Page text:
Aichach is a town of 21470 people (as of December 2019) in Bavaria in southern Germany, located 20km/12.5mi northeast of Augsburg and 110km/68mi south of Nuremberg (Nürnberg).
The town lies on the Ingolstadt-Augsburg-Hochzoll railway (nicknamed the “Paartalbahn”/”Paar Valley Railway”), a 63km/39mi single track unelectrified main line opened in 1875. After being important for military transports in World War 2 (that is until a bridge in the middle of it got blown up) usage of the line declined in the following decades, with freight traffic by the DB (German national railway) being ceased in late 2000 and passenger services being handed off to private providers in 2009. By that point the railway had been upgraded several times, allowing a top speed of as much as 130kph/81mph. The entire railway was equipped with PZB (“Punktförmige Zugbeeinflussung”/”Punctual train influencing”), a train protection system that can automatically stop trains running a red signal and that is used in a number of European Countries as well as Israel and one railway in Canada.
Aichach station, a 3-track (main line, second track and a dead-end siding) small town station, was the only station on the line still using old semaphore signals instead of modern ones that work with colored lights. Controlling operations at the station was an old mechanical signal box from 1949, still running signals and points off cables and relying on visual verification (a nice term for saying the signal box worker needed to look out the window to check what was going on). At the time of the accident passenger and freight services on the line were in private hands, but the infrastructure was still owned by the DB, who also staffed the signal box. The northern entrance to the station comes in a long straight, while the southern one goes around a slight bend between the entrance-signal and the station’s entrance.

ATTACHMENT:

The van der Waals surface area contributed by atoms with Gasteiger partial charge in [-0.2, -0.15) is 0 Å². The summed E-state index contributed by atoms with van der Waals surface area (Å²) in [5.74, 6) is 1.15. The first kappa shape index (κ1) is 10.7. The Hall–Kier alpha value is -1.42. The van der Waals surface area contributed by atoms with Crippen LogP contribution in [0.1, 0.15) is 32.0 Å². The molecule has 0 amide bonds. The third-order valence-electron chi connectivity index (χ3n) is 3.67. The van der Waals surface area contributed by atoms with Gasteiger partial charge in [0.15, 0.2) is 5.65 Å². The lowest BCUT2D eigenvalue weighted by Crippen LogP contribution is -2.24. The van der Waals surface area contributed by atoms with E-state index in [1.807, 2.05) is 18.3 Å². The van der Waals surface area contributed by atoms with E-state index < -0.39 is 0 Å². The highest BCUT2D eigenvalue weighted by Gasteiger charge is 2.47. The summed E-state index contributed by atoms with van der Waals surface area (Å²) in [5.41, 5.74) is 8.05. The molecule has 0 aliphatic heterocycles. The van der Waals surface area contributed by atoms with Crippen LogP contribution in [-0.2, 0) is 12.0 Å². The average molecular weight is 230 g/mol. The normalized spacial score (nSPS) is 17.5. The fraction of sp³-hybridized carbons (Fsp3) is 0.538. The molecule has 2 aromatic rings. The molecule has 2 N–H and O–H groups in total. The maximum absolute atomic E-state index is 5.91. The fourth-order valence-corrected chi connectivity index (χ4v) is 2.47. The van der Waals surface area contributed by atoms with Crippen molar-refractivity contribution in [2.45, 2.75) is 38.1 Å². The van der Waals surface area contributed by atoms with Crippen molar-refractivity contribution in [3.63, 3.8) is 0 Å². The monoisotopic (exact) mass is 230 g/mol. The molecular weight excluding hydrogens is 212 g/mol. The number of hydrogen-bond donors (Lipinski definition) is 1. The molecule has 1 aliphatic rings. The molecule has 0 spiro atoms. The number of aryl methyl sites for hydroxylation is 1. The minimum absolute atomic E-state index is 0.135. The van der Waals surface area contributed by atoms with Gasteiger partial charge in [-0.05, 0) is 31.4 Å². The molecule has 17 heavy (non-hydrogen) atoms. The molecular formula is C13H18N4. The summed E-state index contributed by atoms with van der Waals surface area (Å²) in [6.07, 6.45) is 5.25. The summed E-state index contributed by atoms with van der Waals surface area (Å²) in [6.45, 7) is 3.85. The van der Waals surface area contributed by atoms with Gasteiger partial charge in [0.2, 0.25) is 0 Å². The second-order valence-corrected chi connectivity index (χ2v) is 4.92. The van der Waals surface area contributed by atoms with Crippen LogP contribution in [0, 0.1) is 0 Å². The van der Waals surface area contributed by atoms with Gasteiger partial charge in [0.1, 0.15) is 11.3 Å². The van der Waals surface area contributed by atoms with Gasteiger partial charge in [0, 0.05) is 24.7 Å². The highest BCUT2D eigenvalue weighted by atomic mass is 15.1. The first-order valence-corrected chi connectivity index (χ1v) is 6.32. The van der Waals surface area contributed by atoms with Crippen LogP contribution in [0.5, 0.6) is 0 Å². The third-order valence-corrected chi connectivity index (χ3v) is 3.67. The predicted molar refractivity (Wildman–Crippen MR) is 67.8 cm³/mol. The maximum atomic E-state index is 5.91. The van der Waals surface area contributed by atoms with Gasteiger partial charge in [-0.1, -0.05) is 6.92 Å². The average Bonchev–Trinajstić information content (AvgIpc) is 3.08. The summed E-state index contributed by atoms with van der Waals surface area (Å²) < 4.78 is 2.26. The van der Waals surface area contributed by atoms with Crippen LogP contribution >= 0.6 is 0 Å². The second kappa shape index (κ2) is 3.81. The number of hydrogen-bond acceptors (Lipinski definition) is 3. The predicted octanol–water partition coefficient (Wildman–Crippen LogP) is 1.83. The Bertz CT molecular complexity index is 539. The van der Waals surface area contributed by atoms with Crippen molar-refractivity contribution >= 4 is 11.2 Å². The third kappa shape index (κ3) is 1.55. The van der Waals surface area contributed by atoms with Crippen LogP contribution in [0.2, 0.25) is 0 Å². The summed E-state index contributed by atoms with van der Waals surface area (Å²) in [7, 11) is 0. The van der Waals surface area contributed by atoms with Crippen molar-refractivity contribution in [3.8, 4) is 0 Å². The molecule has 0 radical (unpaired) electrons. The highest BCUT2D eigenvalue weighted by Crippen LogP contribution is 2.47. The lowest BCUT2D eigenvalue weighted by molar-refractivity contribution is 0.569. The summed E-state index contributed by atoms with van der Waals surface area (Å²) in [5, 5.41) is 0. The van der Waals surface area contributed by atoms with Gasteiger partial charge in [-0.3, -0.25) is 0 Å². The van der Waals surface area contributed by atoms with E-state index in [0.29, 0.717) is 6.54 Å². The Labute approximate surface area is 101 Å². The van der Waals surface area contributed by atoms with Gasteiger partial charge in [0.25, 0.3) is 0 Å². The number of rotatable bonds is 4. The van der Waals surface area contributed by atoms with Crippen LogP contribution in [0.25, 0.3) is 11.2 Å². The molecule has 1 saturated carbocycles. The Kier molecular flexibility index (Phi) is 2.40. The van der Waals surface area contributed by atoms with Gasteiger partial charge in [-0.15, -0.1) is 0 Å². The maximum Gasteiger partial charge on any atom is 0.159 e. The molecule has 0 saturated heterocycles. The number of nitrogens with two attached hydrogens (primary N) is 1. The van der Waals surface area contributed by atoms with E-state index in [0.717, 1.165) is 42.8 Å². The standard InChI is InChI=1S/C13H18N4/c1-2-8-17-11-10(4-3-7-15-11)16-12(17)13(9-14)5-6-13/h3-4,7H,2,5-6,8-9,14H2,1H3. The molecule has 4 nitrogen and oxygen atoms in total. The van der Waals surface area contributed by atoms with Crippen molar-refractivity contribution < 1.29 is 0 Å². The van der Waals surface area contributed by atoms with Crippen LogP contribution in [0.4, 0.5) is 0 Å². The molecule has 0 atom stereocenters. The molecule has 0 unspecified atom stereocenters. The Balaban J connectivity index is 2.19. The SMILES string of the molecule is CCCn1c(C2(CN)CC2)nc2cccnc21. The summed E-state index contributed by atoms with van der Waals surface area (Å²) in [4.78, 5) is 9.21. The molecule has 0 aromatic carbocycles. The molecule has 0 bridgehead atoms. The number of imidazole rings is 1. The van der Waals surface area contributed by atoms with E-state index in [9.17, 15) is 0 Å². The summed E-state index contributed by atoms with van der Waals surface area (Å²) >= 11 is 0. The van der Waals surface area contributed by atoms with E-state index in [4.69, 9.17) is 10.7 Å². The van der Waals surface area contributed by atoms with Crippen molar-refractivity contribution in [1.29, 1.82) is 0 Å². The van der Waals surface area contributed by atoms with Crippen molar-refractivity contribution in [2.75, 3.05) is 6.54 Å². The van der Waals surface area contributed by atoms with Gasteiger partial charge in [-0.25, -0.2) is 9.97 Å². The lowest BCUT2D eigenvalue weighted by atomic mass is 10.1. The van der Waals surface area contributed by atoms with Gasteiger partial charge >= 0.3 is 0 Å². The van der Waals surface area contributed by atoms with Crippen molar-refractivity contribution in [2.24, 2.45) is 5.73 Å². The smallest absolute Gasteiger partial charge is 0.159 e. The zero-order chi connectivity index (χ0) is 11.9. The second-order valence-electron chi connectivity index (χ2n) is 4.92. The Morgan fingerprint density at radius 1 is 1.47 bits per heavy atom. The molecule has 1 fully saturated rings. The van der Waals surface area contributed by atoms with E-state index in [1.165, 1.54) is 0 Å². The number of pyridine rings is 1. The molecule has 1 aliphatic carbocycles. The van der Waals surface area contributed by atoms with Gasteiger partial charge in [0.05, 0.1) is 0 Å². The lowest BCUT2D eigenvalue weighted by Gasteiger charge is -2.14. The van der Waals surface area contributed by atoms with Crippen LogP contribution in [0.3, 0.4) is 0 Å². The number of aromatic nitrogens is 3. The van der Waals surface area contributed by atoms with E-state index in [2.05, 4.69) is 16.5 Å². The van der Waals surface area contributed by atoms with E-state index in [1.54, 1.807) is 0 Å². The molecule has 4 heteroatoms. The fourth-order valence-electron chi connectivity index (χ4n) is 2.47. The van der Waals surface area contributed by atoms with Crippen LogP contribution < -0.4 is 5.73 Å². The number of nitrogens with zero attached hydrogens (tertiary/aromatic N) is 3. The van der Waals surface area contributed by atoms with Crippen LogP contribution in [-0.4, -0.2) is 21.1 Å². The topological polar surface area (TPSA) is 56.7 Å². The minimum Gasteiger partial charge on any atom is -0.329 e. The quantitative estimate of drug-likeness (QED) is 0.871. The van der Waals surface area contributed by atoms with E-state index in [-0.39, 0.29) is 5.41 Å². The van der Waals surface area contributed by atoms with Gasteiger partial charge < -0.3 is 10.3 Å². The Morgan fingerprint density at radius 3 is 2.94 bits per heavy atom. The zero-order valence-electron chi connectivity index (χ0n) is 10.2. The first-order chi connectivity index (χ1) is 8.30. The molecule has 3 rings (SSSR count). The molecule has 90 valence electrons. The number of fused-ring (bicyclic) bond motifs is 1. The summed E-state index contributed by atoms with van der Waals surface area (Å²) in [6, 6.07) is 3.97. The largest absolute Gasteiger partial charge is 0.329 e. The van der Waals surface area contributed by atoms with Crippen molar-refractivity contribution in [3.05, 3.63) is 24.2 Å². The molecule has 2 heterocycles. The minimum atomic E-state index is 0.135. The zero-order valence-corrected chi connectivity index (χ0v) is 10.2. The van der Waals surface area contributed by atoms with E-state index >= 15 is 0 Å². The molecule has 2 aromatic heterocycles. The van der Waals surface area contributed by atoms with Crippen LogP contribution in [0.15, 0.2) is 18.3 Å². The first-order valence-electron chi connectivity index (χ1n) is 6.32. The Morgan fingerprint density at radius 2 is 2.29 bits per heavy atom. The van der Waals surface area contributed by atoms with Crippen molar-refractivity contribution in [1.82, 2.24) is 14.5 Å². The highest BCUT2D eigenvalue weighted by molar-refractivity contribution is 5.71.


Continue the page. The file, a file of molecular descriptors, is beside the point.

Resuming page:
The trains involved
Travelling northbound as BRB 86696 from Aichach to Ingolstadt was a LINT 41 diesel multiple unit owned by the Bayrische Regionalbahn (“Bavarian Regional Railway”), a private passenger rail service provider who took over passenger services on the line in 2008. The LINT 41 is a two-car diesel multiple unit made by Alstom since 1999. “LINT” stands for “Leichter Innovativer Nahverkerstriebwagen”/”Lightweight innovative regional traffic rail vehicle” and is a family of rail cars/multiple units configured to various demands, varying between one and three cars, different front end designs, interior configurations and fuels (diesel or hydrogen). The LINT 41 in the configuration used by the BRB measures 42m/138ft in length at 76.5 metric tons and can reach up to 120kph/75mph thanks to 2 inline-6 diesel engines each putting out 390kw/523hp. The 28 LINT 41 trains used by the BRB are equipped with all second-class seating, armrests, wheelchair-space, air conditioning, a children’s play-area, different trash cans, ticket machines as well as video surveillance and screens informing passengers of the next station and can seat 140 passengers. The LINT 41 fulfills the demands of the DIN EN 15227 crash norm, being engineered with survival space and crumple zones engineered for an impact into a stationary obstacle at up to 36kph/23mph. At the time of the accident VT 215, the involved unit, had been in service for just 9 years.
Waiting at Aichach station was DGS 98907, one of the few freight trains using the railway. Running as a private charter for a sawmill in nearby Unterbernbach the train consisted of 20 four-axle flatbed “stake cars” to transport wood. Pulling the train was a Vossloh MaK G 1206 rented by K-Rail, a freight service provider from Freilassing in southern Bavaria. The MaK G 1206 is a four-axle diesel locomotive engineered for heavy shunting work or freight trains and weights 84 metric tons at 14.7m/48ft in length. Powered by a 1500kw/2012hp V12 diesel engine from MTU or Caterpillar. Introduced in 1997 over 300 MaK G 1206 have been made for various European customers. Including the empty flatbed cars the 483m/1585ft long train came in at a weight of 647 metric tons.
On the 7th of May 2018 at approximately 9pm BRB 86696 is approaching Dasing station from the south, two stations away from Aichach. Meanwhile DGS 98907 is parked on track 2 (the main line track) at Aichach, waiting to continue its southbound trip towards Augsburg. The train already has a delay of 49 minutes, but with Dasing’s dispatcher refusing to accept the freight train due to its length exceeding the track length at Dasing station it will have to stay where it is for a little longer. Aichach’s dispatcher wanted to send the train to Dasing so that the incoming regional train could go right through the station at speed, as it is usually done (the freight train is an irregular service).